ROCHESTER, Minn. - It's a problem that doesn't seem to be going away...texting and driving. According to AT&T, over 80% of people admit to texting behind the wheel and about 64% admit to taking and sending pictures while driving.
John Marshall High School is bringing this danger to the attention of students with a texting and driving simulator on campus. Students will get the chance go in the simulator and get in a fake crash.
Mel Sadecki and Suad Mumin are seniors at JM and said they are excited for this event since they often see peers on their phones while driving.
"I've seen how bad, like, the student parking lot gets, so I think it's a message we definitely need to hear," Mumin said.
"Getting everybody to understand that your choices have consequences that affect not only you but, like, your friends and your friends' friends, and their families. It's just, like, a larger scope than like yourself," Sadecki added.
The event will also have a wall lined with keys representing all the people who lost their lives in distracted driving related crashes. Sadecki and Mumin said they often speak up when friends are not paying attention behind the wheel, and hope this event helps inspire other teens to do the same.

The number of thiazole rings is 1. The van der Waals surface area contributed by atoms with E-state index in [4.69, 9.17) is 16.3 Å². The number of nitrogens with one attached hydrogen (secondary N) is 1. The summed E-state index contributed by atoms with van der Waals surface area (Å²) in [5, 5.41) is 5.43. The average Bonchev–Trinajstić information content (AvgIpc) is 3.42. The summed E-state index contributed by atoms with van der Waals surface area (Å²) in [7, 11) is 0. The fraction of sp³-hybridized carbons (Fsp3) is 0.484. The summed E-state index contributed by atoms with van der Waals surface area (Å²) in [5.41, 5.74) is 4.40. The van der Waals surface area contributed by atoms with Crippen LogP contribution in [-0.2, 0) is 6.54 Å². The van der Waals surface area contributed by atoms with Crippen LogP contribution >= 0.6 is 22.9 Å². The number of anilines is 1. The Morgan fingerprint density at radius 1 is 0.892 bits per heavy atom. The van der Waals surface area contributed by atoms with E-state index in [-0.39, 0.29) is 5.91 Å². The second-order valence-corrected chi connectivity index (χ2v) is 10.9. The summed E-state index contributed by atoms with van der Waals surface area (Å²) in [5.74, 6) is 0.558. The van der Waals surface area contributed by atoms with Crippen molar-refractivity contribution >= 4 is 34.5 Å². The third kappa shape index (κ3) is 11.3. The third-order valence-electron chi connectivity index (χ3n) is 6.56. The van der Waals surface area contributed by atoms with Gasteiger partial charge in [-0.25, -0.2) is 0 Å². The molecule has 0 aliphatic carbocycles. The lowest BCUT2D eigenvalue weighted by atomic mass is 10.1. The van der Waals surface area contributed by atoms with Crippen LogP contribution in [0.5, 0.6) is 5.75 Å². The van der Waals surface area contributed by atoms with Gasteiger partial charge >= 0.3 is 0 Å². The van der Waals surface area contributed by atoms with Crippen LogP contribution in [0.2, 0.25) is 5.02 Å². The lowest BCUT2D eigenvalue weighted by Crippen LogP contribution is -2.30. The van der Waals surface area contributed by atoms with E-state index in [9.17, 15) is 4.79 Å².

"Don't be afraid to speak up, and if it's something small, offer to send the text for them," Mumin said.
"They shouldn't get mad at you for it. So there's really nothing to be afraid of if you're going to stand up for your own safety and the safety around you," Sadecki said.
It's a team effort bringing the message to students. Here is a list of people attending the event to talk to students about the simulators and distracted driving:
Chief James Franklin, Rochester Police Department
Officer Greg Marx, Rochester Police Department JM School Resource Officer
Sheriff Kevin Torgerson, Olmsted County Sheriff's Office
Sgt. Troy Christianson, Minnesota State Patrol
Jessica Schleck, Toward Zero Deaths regional coordinator
State Senator David Senjem
Representative Tina Liebling
The similuators are part of ATT&T's It Can Wait campaign. They are going to campuses around the nation to show just how dangerous distracted driving is. Other Minnesota stops include Duluth and Lake Cyrstal.